West Nile Virus Found in Humans and Horses in 4 WA Counties
The Washington State Department of Health has confirmed cases of West Nile in humans and horses.
Two cases of West Nile Virus were confirmed in residents from Walla Walla and Franklin Counties. Both people were diagnosed within the past week and most likely both were exposed in their counties. Two horses were also found with West Nile in Benton and Grant Counties.
People are advised to avoid mosquito bites. If you develop symptoms, contact your health provider right away. 1 in 5 people will develop fever, and other symptoms, including headaches, body aches, vomiting, diarrhea, or rash. Most people and animals who ae bitten by infected mosquitos NEVER develop any symptoms.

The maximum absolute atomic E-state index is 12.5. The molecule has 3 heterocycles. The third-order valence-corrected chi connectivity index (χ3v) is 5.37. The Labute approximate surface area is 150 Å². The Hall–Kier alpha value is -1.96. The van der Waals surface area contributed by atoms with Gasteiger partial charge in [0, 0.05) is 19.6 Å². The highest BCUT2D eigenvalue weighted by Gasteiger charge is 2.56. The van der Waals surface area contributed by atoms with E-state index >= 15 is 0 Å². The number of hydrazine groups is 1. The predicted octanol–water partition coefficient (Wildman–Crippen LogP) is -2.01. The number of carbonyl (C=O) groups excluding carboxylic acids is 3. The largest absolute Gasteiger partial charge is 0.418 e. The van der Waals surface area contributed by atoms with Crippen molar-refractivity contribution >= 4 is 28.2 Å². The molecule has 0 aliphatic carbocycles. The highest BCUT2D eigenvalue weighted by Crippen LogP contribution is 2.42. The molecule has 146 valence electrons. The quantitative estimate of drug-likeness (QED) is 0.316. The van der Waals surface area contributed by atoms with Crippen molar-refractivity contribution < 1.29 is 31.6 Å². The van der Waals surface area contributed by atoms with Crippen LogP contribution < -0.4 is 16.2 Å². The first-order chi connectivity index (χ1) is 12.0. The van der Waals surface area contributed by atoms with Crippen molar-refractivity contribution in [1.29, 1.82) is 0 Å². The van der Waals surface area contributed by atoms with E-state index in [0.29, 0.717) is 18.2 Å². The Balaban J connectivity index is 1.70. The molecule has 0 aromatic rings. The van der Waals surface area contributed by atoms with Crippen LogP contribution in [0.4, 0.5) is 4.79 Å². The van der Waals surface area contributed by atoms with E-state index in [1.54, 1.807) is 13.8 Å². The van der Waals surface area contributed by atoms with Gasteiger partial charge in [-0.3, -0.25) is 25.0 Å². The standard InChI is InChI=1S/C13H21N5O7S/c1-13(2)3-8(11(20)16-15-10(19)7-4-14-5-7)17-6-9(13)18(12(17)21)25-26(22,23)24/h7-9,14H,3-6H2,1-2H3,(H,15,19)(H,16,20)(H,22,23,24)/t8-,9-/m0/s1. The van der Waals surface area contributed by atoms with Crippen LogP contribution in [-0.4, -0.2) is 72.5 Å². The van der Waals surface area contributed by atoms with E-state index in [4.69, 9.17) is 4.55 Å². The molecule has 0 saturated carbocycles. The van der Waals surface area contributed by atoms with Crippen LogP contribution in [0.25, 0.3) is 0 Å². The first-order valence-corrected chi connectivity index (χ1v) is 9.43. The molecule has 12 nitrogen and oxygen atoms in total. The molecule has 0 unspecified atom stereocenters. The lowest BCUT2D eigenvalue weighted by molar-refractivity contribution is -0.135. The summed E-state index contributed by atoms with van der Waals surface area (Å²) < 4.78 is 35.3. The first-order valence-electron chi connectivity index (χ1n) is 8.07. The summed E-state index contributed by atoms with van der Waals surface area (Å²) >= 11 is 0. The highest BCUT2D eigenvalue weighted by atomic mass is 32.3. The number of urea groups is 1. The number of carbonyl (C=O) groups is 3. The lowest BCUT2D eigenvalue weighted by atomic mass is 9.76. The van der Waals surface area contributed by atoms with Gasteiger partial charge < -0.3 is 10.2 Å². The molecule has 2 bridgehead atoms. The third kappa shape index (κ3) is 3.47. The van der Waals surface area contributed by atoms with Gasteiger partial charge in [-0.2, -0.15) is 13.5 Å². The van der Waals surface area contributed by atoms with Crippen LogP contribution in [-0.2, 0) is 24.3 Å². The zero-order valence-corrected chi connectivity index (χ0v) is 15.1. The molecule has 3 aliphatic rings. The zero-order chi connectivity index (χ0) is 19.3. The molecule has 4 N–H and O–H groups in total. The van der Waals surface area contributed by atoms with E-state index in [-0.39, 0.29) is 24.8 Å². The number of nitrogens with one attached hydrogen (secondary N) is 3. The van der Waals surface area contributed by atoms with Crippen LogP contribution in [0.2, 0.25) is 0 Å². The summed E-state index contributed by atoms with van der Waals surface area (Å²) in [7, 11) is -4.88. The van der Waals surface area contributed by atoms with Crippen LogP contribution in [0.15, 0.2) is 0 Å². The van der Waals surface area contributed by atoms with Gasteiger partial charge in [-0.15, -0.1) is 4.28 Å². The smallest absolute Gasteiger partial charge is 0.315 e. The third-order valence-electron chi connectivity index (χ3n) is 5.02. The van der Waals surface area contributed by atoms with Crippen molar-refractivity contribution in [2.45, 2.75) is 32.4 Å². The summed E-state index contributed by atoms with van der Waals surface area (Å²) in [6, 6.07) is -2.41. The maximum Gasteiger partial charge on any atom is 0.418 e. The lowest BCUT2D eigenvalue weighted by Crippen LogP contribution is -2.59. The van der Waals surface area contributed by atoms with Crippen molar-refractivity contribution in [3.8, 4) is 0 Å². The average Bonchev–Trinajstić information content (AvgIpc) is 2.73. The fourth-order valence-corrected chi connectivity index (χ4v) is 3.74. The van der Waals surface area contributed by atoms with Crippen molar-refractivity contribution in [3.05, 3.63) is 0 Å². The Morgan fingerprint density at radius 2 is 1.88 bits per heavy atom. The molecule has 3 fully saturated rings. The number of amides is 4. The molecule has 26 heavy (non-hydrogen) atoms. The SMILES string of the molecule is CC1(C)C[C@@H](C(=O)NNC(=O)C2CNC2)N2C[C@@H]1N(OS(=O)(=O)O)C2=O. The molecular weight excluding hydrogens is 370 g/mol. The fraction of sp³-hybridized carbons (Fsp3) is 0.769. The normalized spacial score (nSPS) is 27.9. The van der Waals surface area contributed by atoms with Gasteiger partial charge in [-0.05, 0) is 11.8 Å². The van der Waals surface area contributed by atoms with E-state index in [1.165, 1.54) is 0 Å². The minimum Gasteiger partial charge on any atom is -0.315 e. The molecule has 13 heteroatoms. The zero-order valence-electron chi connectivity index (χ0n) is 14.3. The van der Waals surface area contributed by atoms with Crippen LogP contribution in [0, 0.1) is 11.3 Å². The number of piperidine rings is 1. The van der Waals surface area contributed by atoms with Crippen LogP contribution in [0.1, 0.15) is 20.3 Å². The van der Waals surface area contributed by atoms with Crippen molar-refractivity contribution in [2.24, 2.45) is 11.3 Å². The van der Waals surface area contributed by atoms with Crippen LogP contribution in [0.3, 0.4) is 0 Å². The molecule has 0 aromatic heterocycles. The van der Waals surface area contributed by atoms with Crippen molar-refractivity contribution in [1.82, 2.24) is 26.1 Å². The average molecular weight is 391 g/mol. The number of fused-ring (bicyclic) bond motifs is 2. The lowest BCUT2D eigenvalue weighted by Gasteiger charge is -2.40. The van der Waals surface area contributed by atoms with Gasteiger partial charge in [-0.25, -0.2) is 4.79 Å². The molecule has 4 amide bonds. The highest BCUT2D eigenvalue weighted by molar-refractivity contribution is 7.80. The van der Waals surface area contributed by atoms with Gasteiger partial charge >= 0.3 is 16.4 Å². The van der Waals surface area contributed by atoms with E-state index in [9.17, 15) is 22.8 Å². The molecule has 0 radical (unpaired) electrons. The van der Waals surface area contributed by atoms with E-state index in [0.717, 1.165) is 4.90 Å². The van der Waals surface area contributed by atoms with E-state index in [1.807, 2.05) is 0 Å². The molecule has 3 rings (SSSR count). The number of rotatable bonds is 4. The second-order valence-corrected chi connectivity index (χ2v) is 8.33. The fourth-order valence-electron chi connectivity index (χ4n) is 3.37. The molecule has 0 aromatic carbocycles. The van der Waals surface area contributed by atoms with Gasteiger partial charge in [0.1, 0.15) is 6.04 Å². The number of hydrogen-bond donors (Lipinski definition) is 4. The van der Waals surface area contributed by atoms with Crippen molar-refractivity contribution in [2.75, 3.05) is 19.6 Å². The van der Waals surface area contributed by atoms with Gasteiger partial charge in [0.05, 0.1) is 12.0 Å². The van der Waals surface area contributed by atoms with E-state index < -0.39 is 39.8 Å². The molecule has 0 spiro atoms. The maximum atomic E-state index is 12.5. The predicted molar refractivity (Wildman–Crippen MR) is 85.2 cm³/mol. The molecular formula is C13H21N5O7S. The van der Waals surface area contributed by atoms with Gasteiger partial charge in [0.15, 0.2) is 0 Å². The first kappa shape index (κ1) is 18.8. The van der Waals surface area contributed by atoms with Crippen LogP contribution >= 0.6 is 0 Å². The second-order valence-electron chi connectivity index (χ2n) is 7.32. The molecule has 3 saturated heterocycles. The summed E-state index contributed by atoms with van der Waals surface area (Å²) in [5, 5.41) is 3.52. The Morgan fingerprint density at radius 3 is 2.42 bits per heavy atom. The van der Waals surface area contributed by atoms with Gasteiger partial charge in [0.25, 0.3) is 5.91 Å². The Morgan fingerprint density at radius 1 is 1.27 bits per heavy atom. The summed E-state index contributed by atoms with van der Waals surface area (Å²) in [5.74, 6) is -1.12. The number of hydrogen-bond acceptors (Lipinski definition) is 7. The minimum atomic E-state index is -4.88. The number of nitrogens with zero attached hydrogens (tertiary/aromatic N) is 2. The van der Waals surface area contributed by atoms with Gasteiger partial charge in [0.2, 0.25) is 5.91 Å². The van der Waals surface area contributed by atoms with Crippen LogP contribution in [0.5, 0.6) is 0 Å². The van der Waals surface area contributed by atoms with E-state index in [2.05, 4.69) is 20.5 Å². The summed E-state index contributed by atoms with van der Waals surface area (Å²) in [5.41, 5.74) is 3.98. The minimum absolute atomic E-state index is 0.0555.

“Most cases of West Nile virus are mild. However, serious illness and death are also possible. That’s why we urge people to take precautions to avoid mosquito bites and to contact their healthcare provider if they develop symptoms," said Dr. Amy Person, WA DOH Regional Medical Officer - Benton-Franklin Health District.
Most people recover completely. However, fatigue can last for weeks, possibly months. Serious illness occurs in less than 1 in 100 people infected with West Nile Virus. The risk of severe infection is highest for people 60 and older, and for people with certain medical conditions.
Horses can be be vaccinated for the virus, but there is no vaccine available for people.
When spending time in areas with mosquitos, use EPA-registered insect repellent. Use screens on windows and doors. Keep mosquitos outside. Stay inside at dusk and dawn. Cover up. Wear long pants long sleeve shirt, and a hat when in areas with mosquitos.
Learn more about West Nile Virus and how to protect yourself here.